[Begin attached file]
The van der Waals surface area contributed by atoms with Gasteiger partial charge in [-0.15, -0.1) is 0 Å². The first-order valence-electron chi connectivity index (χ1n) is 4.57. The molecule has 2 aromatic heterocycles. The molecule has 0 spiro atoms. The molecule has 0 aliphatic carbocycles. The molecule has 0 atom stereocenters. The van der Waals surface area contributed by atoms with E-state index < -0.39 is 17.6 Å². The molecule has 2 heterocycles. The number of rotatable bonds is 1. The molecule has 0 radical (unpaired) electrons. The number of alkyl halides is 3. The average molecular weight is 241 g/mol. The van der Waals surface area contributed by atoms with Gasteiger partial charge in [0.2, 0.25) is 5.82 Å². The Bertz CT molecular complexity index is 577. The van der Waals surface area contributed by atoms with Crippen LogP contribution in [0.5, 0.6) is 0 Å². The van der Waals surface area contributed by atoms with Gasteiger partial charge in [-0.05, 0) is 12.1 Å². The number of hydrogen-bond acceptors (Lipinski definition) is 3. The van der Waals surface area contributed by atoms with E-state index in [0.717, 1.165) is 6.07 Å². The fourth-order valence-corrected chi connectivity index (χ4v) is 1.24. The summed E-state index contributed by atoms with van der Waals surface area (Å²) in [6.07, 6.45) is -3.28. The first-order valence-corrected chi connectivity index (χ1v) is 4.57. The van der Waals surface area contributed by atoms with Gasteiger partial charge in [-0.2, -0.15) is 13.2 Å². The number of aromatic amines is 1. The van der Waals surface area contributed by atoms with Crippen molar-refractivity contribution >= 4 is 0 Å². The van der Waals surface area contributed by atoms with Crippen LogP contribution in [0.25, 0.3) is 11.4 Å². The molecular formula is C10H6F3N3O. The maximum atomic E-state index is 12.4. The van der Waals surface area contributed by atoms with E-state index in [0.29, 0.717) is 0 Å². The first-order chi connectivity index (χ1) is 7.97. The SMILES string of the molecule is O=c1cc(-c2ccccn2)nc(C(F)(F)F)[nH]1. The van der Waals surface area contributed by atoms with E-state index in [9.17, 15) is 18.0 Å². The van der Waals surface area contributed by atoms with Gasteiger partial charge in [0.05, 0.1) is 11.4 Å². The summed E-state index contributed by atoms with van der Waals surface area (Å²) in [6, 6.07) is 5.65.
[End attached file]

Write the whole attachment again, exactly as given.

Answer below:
The van der Waals surface area contributed by atoms with Gasteiger partial charge in [-0.15, -0.1) is 0 Å². The first-order valence-electron chi connectivity index (χ1n) is 4.57. The molecule has 2 aromatic heterocycles. The molecule has 0 spiro atoms. The molecule has 0 aliphatic carbocycles. The molecule has 0 atom stereocenters. The van der Waals surface area contributed by atoms with E-state index < -0.39 is 17.6 Å². The molecule has 2 heterocycles. The number of rotatable bonds is 1. The molecule has 0 radical (unpaired) electrons. The number of alkyl halides is 3. The average molecular weight is 241 g/mol. The van der Waals surface area contributed by atoms with Gasteiger partial charge in [0.2, 0.25) is 5.82 Å². The Bertz CT molecular complexity index is 577. The van der Waals surface area contributed by atoms with Crippen LogP contribution in [0.5, 0.6) is 0 Å². The van der Waals surface area contributed by atoms with Gasteiger partial charge in [-0.05, 0) is 12.1 Å². The number of hydrogen-bond acceptors (Lipinski definition) is 3. The van der Waals surface area contributed by atoms with E-state index in [0.717, 1.165) is 6.07 Å². The fourth-order valence-corrected chi connectivity index (χ4v) is 1.24. The summed E-state index contributed by atoms with van der Waals surface area (Å²) in [6.07, 6.45) is -3.28. The first-order valence-corrected chi connectivity index (χ1v) is 4.57. The van der Waals surface area contributed by atoms with Gasteiger partial charge in [-0.2, -0.15) is 13.2 Å². The number of aromatic amines is 1. The van der Waals surface area contributed by atoms with Crippen molar-refractivity contribution >= 4 is 0 Å². The van der Waals surface area contributed by atoms with Crippen LogP contribution in [0.25, 0.3) is 11.4 Å². The molecular formula is C10H6F3N3O. The maximum atomic E-state index is 12.4. The van der Waals surface area contributed by atoms with E-state index in [0.29, 0.717) is 0 Å². The first-order chi connectivity index (χ1) is 7.97. The SMILES string of the molecule is O=c1cc(-c2ccccn2)nc(C(F)(F)F)[nH]1. The van der Waals surface area contributed by atoms with E-state index in [9.17, 15) is 18.0 Å². The van der Waals surface area contributed by atoms with Gasteiger partial charge in [0.05, 0.1) is 11.4 Å². The summed E-state index contributed by atoms with van der Waals surface area (Å²) in [6, 6.07) is 5.65.